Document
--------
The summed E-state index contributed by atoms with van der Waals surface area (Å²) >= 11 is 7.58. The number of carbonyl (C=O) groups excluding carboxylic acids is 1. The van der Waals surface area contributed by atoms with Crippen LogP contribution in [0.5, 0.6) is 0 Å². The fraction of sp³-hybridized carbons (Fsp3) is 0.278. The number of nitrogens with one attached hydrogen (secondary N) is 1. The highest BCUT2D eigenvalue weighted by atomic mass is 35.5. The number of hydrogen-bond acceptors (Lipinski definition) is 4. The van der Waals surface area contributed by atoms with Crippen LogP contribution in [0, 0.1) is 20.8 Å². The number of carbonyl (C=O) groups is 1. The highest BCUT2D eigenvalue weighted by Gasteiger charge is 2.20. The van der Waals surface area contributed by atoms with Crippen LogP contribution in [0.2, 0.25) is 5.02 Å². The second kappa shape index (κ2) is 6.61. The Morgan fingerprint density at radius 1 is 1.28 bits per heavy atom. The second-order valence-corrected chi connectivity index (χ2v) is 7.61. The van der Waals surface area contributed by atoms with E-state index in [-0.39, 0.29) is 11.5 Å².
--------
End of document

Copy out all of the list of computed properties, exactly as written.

The summed E-state index contributed by atoms with van der Waals surface area (Å²) >= 11 is 7.58. The number of carbonyl (C=O) groups excluding carboxylic acids is 1. The van der Waals surface area contributed by atoms with Crippen LogP contribution in [0.5, 0.6) is 0 Å². The fraction of sp³-hybridized carbons (Fsp3) is 0.278. The number of nitrogens with one attached hydrogen (secondary N) is 1. The highest BCUT2D eigenvalue weighted by atomic mass is 35.5. The number of hydrogen-bond acceptors (Lipinski definition) is 4. The van der Waals surface area contributed by atoms with Crippen LogP contribution in [0, 0.1) is 20.8 Å². The number of carbonyl (C=O) groups is 1. The highest BCUT2D eigenvalue weighted by Gasteiger charge is 2.20. The van der Waals surface area contributed by atoms with Crippen LogP contribution in [0.2, 0.25) is 5.02 Å². The second kappa shape index (κ2) is 6.61. The Morgan fingerprint density at radius 1 is 1.28 bits per heavy atom. The second-order valence-corrected chi connectivity index (χ2v) is 7.61. The van der Waals surface area contributed by atoms with E-state index in [-0.39, 0.29) is 11.5 Å².